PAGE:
“Our night part”, “Life behind you”, “The Eternal Fiancé” … Our reading choices


In this new literary season, “Le Monde des livres” invites readers to engage in a fantastic fight against Darkness, with Argentina’s Mariana Enriquez; to wonder about “The ends of literature”, with Antoine Compagnon; to find in them the traces of those who loved us, with Agnès Desarthe; to go from fear of living to “Desire to stay alive”, with the Spanish Rosa Montero; or to find refuge in Paris, with Jean-Daniel Baltassat.

NOVEL. “Our night part”, by Mariana Enriquez

Our night share, fifth novel by Argentine writer and journalist Mariana Enriquez, is part of a real Lovecraftian curse. Because the “night” here invoked has nothing of a disturbing nocturnal divinity or of pure psychological anguish.

Revered under the name of Darkness, it hatches like a frightful “black hole”, a greedy void, a voracious gap engulfing, during secret suicidal ceremonies, its cash of human flesh taken from a slave park or in the circle of his worshipers.

Worship and ritual are ensured by “the Order”, a secret society, and made possible by the overpowering mediumistic action of one or a chosen one, capable of arousing the blossoming of an Obscurity which devotees expect, in reward to his satisfaction, the eternity of their earthly life.

Medium in button, the Gaspar child is at the heart of Our night share. His mother deceased, he is in the charge of a father promised to death and who refuses to make a pure instrument of worship. A fight then began which would lead, in Argentina from the 1970s to the 1990s, from the military dictatorship to the throes of neoliberalism.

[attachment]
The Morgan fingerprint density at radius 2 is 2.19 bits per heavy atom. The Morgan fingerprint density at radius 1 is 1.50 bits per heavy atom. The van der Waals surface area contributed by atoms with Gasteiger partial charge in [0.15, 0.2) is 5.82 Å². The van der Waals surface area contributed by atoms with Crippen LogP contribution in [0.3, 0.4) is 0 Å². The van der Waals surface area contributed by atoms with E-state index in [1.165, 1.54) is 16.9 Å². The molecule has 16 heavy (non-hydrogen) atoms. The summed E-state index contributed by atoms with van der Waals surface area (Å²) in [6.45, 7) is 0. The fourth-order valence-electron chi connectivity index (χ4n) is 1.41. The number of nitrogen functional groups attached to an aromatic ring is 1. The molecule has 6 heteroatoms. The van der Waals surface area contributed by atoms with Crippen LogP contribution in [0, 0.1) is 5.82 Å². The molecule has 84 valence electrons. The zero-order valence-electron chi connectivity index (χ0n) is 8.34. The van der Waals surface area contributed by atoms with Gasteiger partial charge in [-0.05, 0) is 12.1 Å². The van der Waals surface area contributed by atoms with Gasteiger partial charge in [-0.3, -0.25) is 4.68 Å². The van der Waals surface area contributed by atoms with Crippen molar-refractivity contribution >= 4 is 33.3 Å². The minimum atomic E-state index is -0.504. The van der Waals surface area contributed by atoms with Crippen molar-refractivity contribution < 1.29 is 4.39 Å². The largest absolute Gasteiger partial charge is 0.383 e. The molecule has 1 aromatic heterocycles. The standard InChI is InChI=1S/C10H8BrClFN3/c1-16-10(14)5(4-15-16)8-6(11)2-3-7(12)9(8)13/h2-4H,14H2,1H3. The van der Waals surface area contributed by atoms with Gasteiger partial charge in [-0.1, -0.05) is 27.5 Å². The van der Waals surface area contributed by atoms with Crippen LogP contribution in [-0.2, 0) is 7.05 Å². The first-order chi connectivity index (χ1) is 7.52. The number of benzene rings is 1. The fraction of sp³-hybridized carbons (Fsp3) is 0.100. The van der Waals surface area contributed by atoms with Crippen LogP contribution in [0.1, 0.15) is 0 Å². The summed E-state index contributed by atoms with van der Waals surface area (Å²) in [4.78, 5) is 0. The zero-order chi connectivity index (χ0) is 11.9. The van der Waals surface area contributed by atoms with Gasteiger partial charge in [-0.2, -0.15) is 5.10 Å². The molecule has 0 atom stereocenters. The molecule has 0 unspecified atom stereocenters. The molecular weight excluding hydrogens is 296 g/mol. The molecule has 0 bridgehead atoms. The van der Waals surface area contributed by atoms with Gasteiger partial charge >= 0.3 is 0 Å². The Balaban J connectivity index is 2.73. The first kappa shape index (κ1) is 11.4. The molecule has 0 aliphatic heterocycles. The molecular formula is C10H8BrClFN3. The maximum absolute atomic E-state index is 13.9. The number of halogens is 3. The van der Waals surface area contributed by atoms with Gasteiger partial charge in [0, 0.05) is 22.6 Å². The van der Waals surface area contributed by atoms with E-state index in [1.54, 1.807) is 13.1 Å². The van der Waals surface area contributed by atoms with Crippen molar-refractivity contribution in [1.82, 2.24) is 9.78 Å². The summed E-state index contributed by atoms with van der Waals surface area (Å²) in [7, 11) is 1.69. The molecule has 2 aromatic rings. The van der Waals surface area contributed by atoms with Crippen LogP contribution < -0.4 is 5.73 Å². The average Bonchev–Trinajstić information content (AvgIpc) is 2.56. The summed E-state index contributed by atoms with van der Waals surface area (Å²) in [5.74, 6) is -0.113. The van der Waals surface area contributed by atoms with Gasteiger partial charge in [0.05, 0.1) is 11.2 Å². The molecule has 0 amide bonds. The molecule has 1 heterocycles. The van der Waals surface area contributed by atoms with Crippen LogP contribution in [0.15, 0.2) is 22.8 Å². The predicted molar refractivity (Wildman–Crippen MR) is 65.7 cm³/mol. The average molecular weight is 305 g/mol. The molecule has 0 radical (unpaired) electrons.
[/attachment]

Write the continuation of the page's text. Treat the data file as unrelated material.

Followed from his childhood to his 25 years, Gaspar, before giving a ruthless end to this esoteric family saga, will discover little by little, over the course of seemingly insane adventures, the real meaning of his destiny. A destiny that Mariana Enriquez details through the menu, constantly nurturing history and counter-history, evocation of the dramas of Argentina and the conflicts punctuating the past of the Order, sociology of various circles and the uncertain daily life of protagonists laden with suffering and crammed with anguish. With this monster book, alternately grimoire or investigative report, Mariana Enriquez delivers the sum of half a century of South American anxieties and hopes. Francois Angelier

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